A summary of strategies used by ACCESS OM to implement and sustain SDM principles is presented in Table 1. Implementing effective SDM strategies at all levels of ACCESS OM has not been without challenges, however. In the following sections we outline the main challenges faced, and some strategies to address each challenge.
Time- and Pace-Related Constraints
Challenge It is vital to SDM to invest in creating working environments and relationships where all stakeholders can be heard and empowered.
Time constraints and the associated project pace have been noted as barriers to SDM in clinical settings . These factors have also presented as threats to SDM within the ACCESS OM network. Creating space and investing the time required to maintain professional relationships is a challenge in a pan-Canadian project. Coordination is required to overcome significant geographical distances and multiple time zones in order to ensure that stakeholders’ participation is accessible. Even in the same time zone, operating within standard 9:00 am to 5:00 pm business hours can represent a significant barrier to stakeholder engagement, and consequently to implementing SDM with youth and family patient partners. Family engagement proved at times difficult to maintain across the network, with barriers for involvement stemming from family obligations, work schedules, and the perception of a lack of meaningful engagement.
Recommendations Recommendations include setting reoccurring meeting times well in advance, incorporating quorums and veto power at meetings, and allowing staff members to work flexible hours. Youth specifically requested alternating meeting times between weekday daytime hours and weekends to promote attendance. ACCESS OM network members have demonstrated the willingness to adapt timelines by adopting a consensus decision-making framework into governing bodies.
We also recommend the creation of multi-stakeholder working groups to draft guidelines on SDM values and communication guidelines. For SDM to occur, all members need to agree on timelines and be informed about expectations in order to respect their own self-care and wellness while meeting project deadlines. Respecting a deadline should not trump someone’s wellbeing. Developing trusting collegial relationships creates space for difficult discussions about potentially sensitive topics, like deadlines, support, and wellness.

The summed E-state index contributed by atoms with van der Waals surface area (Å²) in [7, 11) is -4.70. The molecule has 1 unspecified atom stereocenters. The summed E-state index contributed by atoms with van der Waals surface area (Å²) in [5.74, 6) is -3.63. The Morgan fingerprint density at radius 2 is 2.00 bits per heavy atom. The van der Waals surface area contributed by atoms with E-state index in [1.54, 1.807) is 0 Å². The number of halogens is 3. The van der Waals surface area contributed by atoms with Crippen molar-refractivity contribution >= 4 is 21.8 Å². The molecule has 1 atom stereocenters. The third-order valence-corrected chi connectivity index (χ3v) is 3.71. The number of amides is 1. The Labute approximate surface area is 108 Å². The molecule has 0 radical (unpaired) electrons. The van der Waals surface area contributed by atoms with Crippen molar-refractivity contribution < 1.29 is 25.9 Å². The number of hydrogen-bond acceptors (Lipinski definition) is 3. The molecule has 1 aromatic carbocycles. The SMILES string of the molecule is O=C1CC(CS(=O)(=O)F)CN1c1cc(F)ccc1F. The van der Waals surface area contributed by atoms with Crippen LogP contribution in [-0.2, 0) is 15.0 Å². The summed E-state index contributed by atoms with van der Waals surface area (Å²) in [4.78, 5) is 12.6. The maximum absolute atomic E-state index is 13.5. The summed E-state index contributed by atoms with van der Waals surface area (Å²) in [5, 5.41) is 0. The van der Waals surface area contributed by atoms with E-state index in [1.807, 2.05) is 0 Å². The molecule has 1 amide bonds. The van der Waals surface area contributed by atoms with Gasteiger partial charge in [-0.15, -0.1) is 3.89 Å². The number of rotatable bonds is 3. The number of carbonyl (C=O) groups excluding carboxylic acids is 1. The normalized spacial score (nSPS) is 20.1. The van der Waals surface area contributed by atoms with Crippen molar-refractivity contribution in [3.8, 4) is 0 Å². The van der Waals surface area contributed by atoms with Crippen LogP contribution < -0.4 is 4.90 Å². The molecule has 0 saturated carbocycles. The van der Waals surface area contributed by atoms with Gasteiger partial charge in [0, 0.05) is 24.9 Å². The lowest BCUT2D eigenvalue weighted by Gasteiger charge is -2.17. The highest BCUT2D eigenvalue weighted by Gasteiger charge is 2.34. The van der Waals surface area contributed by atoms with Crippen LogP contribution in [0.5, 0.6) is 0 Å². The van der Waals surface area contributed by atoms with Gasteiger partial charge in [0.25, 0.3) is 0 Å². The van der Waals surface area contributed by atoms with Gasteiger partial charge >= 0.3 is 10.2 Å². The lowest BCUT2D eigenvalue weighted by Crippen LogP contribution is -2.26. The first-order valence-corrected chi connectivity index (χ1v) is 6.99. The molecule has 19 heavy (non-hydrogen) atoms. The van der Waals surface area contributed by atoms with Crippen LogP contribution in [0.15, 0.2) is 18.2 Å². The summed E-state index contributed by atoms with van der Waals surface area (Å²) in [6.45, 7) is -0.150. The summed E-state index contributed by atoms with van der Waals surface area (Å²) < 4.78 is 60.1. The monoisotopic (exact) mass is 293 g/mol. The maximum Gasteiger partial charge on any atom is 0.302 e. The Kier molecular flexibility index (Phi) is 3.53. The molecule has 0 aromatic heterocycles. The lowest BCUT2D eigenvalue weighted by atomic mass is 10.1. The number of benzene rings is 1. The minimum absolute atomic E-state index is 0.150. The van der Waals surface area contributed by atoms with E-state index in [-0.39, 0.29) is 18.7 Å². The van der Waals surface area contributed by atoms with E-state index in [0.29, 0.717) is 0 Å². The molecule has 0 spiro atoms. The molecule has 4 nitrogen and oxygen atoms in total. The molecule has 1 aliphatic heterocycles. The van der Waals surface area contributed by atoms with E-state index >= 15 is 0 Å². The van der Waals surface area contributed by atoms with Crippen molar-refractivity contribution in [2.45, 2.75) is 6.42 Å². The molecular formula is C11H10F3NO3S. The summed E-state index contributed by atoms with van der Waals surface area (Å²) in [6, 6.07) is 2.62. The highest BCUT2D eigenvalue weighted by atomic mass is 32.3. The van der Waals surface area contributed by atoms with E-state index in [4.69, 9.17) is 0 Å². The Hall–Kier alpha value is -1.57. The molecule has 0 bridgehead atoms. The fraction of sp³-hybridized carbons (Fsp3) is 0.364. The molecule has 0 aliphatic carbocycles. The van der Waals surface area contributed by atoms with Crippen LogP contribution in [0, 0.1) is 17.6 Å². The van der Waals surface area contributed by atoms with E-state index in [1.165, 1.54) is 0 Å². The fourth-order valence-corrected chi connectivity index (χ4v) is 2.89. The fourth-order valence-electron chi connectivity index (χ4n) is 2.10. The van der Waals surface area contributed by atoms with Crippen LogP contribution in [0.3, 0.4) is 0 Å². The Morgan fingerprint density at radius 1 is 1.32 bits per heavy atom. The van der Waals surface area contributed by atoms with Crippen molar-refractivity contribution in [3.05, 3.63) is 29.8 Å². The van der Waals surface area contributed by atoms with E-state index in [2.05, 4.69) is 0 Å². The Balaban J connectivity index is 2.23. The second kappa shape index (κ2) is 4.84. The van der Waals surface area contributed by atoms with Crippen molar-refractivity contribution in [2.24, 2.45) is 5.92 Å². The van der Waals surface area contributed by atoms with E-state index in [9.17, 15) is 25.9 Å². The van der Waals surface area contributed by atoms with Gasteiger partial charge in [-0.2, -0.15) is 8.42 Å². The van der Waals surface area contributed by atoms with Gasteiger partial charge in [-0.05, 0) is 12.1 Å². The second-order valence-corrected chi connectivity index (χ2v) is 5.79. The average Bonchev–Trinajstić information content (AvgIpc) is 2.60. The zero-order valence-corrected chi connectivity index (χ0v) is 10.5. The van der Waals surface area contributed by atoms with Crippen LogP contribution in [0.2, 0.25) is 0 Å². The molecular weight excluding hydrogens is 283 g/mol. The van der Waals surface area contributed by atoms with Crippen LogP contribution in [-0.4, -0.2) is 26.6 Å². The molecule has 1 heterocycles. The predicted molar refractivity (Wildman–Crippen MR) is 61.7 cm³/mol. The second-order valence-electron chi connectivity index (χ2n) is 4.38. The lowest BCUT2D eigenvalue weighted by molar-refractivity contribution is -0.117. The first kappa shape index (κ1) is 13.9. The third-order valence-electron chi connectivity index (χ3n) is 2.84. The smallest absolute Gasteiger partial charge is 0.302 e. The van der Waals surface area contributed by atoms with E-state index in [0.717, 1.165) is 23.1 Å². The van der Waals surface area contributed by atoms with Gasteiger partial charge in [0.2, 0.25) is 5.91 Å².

Power Dynamics and Tokenism
Challenge Despite a commitment to SDM, multiple factors can impede SDM by reinforcing traditional hierarchies and power structures. In the case of ACCESS OM, this challenge was particularly salient early in the project and served as a continued opportunity for reflection and improvement. The ability to understand and implement knowledge can be hindered by hesitation to change practices and develop new policies. Certain practices can hinder engagement and SDM, even when these values are held in high regard by the project. A major challenge and threat to patient involvement in decision making is the administrative structure and prevailing culture in parent institutions where the service or the network administration may be situated. Other examples within the ACCESS OM network include dedicating a limited amount of time and resources to patient engagement, or situating the decision-making process in an intimidating setting (e.g., a room full of researchers who are considered to be experts, alongside one or two patient partners).
Similarly, tokenism is a threat to SDM. Tokenism occurs when patient partners are not given an opportunity to be heard and involved in the decision-making process, and can lead to inauthentic engagement, especially in the context of youth patient partners . Within ACCESS OM, the concept of tokenism has been extended to include the over-representation of one stakeholder voice. Tokenism negatively impacts trust and relationships with the stakeholder population .